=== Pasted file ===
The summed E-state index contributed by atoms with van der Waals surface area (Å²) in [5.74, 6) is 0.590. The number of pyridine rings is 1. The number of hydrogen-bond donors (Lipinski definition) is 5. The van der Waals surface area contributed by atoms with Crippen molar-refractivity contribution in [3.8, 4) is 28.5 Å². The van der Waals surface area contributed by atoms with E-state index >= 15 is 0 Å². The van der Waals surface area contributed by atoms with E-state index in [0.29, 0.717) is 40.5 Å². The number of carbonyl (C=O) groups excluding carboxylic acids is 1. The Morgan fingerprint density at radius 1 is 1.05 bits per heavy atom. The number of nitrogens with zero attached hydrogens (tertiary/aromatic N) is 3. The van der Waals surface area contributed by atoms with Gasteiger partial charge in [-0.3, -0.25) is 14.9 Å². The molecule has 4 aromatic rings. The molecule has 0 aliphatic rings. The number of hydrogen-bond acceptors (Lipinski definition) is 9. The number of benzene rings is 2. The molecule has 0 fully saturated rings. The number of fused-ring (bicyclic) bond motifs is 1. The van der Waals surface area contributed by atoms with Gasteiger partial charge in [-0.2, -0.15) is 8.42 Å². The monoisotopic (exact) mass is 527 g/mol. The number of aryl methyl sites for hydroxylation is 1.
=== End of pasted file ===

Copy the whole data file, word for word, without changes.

The summed E-state index contributed by atoms with van der Waals surface area (Å²) in [5.74, 6) is 0.590. The number of pyridine rings is 1. The number of hydrogen-bond donors (Lipinski definition) is 5. The van der Waals surface area contributed by atoms with Crippen molar-refractivity contribution in [3.8, 4) is 28.5 Å². The van der Waals surface area contributed by atoms with E-state index >= 15 is 0 Å². The van der Waals surface area contributed by atoms with E-state index in [0.29, 0.717) is 40.5 Å². The number of carbonyl (C=O) groups excluding carboxylic acids is 1. The Morgan fingerprint density at radius 1 is 1.05 bits per heavy atom. The number of nitrogens with zero attached hydrogens (tertiary/aromatic N) is 3. The van der Waals surface area contributed by atoms with Gasteiger partial charge in [-0.3, -0.25) is 14.9 Å². The molecule has 4 aromatic rings. The molecule has 0 aliphatic rings. The number of hydrogen-bond acceptors (Lipinski definition) is 9. The number of benzene rings is 2. The molecule has 0 fully saturated rings. The number of fused-ring (bicyclic) bond motifs is 1. The van der Waals surface area contributed by atoms with Gasteiger partial charge in [-0.2, -0.15) is 8.42 Å². The monoisotopic (exact) mass is 527 g/mol. The number of aryl methyl sites for hydroxylation is 1.